Whatever your needs - citizenship, asylum, residency, tourist visas, green card, or naturalization - immigration can be a daunting experience. In the first instance, you’ll need to contact USCIS (United States Citizenship and Immigration Services) - and many people choose to hire an attorney to help them through that process. But how do you select the immigration attorney who’s right for you? Here are nine questions you should ask to help you make your choice.
Look at it this way. Do you want a lawyer who’s a “Jack of all trades” or one who is exclusively focused on immigration issues? Immigration is a highly complex and complicated area of the law, with new regulations being implemented all the time. Experience counts, as does keeping up to speed with the latest legal rulings and new legislation. Accordingly, it’s an area where you’re better off with a lawyer who focuses their attention solely on immigration.
A lawyer who has plenty of experience dealing with immigration matters is better placed to help you than one who’s newly qualified or who doesn’t specialize in the area. However, remember that experience isn’t the sole consideration when you’re choosing your attorney.
You also need to look at their track record, charges, quality of service, localness, references, and so on. Finally, there are many different aspects to immigration, so you may want to look for an attorney with experience in the area that’s most relevant to you.
Of course, every case is unique, but if you work with a specialist, experienced lawyer, there’s a good chance that they’ll have worked on something similar in the past. A dedicated professional is best-placed to guide you through the many different immigration options.
They provide expert advice for immigrants in areas like employment, family matters, deportation, green cards, different types of visa applications, cases of denied entry, and, if necessary, they can represent you in court. They also help to speed up the overall process and make sure you avoid common mistakes.
In Which States Are You Licensed To Practice?
Some attorneys claim that because immigration comes under federal law, they can practice right across the USA. While technically that’s true, you’re generally better off working with a lawyer in your state for three main reasons.
First, some aspects of state law may relate to the immigration case. Second, from a practical point of view, the lawyer is more comfortable to reach if you ever need to see them in person. Finally, if there’s malpractice on out-of-state work, you won’t be covered by your state’s consumer protection laws.
You could choose an attorney who claims to be an immigration expert or select a certified, specialist AILA member with long experience in the area. The fact is, in some states, there’s no specific exam to become an immigration lawyer.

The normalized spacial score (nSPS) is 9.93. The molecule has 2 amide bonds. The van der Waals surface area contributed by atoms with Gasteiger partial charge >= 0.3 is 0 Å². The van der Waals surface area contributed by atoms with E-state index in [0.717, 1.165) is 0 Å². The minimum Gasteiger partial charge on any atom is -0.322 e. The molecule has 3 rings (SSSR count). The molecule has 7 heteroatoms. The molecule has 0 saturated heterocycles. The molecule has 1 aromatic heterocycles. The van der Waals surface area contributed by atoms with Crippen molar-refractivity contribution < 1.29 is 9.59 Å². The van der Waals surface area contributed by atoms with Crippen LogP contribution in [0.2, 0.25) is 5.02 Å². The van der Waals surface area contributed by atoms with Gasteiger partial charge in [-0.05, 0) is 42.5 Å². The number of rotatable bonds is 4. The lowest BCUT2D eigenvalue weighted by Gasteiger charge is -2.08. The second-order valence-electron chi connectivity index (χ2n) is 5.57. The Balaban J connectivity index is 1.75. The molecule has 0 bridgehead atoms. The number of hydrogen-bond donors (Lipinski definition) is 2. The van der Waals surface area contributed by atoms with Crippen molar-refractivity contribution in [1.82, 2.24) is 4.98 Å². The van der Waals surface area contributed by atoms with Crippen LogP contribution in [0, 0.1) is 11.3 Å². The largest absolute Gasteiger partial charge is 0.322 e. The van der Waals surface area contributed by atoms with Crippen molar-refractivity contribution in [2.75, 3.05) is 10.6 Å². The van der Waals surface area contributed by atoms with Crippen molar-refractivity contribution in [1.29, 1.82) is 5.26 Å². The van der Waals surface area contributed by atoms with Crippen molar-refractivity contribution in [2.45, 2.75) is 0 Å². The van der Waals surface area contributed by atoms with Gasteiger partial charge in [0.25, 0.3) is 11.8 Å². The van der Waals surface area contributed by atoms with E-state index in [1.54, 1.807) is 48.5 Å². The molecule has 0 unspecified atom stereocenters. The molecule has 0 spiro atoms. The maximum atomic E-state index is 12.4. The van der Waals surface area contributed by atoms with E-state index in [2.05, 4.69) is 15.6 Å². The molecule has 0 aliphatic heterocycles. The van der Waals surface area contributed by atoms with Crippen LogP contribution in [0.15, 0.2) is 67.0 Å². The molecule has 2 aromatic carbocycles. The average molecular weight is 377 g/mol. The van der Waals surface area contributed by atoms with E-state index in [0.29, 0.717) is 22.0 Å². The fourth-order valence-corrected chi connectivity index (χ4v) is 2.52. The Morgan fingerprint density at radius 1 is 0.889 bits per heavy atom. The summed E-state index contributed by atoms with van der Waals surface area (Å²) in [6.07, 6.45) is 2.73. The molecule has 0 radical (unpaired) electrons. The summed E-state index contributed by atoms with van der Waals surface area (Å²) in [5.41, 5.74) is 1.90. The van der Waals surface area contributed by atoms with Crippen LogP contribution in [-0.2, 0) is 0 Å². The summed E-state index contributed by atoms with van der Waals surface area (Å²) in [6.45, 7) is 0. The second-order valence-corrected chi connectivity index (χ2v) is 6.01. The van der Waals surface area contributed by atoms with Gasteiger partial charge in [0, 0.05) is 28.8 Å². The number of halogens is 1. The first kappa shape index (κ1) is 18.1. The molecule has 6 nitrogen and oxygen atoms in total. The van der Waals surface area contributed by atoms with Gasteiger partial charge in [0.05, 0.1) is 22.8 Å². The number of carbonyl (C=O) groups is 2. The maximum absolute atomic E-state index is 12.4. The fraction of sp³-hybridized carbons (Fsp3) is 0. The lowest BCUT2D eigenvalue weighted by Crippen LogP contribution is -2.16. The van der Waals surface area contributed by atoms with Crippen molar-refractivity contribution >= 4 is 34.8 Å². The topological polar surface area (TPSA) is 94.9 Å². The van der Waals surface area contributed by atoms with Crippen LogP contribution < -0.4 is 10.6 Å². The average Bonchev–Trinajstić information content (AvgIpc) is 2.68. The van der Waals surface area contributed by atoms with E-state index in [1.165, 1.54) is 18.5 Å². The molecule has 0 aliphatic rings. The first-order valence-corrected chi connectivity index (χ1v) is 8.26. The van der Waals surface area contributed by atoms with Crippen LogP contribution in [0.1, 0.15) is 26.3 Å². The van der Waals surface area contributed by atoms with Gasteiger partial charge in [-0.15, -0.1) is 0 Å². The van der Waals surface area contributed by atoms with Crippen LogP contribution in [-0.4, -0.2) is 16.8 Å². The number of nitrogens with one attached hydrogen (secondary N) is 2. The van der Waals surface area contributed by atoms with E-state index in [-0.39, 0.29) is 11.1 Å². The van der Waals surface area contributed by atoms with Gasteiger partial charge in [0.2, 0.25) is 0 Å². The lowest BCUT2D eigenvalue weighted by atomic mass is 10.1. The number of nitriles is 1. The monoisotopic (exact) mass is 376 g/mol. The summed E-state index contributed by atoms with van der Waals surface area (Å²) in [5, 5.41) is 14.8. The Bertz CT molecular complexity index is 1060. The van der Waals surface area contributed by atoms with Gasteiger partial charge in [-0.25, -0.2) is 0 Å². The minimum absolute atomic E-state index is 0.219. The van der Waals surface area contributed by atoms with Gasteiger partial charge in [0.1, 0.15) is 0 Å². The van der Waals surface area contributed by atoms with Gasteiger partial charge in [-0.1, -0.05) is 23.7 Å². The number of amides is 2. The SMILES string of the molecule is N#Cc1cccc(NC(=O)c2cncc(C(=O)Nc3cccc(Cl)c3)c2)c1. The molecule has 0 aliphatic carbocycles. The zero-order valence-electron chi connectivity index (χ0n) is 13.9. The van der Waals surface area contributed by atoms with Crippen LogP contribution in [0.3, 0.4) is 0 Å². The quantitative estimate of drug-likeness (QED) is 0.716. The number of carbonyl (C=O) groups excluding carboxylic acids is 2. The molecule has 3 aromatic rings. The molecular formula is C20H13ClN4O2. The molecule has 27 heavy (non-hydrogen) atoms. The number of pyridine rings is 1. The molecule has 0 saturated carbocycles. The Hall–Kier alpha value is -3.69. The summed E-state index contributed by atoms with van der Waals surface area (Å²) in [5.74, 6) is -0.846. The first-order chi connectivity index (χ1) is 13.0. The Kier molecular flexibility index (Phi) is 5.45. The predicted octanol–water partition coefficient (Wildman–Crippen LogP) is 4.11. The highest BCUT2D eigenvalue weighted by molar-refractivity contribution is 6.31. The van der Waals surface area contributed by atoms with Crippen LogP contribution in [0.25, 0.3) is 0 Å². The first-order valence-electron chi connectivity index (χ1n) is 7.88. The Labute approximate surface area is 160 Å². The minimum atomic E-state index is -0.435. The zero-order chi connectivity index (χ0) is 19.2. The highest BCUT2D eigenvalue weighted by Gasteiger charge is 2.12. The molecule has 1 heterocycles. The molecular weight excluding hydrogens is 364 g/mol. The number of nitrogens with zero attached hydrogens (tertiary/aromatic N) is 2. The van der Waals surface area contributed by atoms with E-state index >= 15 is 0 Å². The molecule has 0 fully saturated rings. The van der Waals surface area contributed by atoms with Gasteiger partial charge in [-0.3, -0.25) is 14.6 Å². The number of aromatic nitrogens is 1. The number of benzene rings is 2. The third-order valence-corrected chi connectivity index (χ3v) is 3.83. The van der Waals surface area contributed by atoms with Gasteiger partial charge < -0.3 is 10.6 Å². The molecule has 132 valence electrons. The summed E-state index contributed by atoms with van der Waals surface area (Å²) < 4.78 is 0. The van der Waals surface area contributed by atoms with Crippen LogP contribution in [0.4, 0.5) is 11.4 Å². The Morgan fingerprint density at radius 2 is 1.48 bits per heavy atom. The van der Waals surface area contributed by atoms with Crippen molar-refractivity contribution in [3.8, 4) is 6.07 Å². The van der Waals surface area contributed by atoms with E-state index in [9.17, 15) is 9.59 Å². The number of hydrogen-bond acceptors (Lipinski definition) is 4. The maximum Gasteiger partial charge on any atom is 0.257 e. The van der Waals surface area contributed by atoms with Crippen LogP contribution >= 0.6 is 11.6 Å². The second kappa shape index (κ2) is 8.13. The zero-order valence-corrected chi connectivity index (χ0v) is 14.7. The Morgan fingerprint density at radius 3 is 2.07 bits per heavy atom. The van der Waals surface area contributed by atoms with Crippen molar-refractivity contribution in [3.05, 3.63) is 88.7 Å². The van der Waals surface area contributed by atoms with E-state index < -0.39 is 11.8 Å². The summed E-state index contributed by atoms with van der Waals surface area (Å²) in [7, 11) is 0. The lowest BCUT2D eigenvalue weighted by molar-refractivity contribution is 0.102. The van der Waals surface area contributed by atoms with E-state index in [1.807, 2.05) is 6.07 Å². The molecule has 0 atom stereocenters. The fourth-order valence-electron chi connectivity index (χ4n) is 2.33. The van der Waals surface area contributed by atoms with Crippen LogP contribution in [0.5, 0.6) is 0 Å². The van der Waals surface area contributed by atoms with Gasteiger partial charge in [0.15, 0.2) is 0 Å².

That means you could be working with a self-proclaimed “expert” who has minimal experience. Your best bet? Find an AILA-qualified lawyer in your state to ensure you have a fully certified professional on your side.
Sometimes, when you work with a big law firm, your file is passed down to a junior, less experienced staff member. Alternatively, with a small company or sole trader, your case may be one of many competing for the attention of a single, overworked lawyer.
Many people conclude that they can get the best of both worlds by using a medium-sized law firm. You still get personalized service - but with the added benefit of working with someone who’s part of a team and who can call on colleagues for additional advice and experience.
These days, many modern, progressive law firms offer a free-of-charge preliminary consultation. It’s a welcome development in a profession that doesn’t always have the best reputation for moving with the times. A free consultation is a great way to get to know a lawyer and decide whether they’re right for you.
That notwithstanding, there are plenty of excellent immigration lawyers who do charge for an initial consultation. But it’s also possible that you decide that you don’t want to work with that professional after you’ve paid.
We’ve all heard stories of lawyers who are evasive about their fees; who promise that everything will be manageable and then present their clients with a whopping bill at the end of the case.
If that’s a chance you’re prepared to take, then fine. But if not, ask your lawyer about their rates, and also for an estimate of what the final bill will be. If they won’t tell you, walk away, and find a lawyer who’s more upfront and honest about their retainers and hourly rates.
Some lawyers are easily contactable when they’re looking for your business but are impossible to get hold of once you’ve signed up. So right from the start, agree with your lawyer about your preferred method of communication: email, phone, letter, face to face, and so forth.
That approach also applies to the decision-making process: some people like to be involved, and others prefer to leave everything to a professional. You can avoid a lot of hassle by being clear about everything from the very beginning.
You may only get one chance with your immigration case. If you mess it up or get things wrong, the consequences are severe and potentially life-changing. So, it makes sense to give it your best shot. For most people, that means working with a dedicated, qualified, specialist immigration lawyer.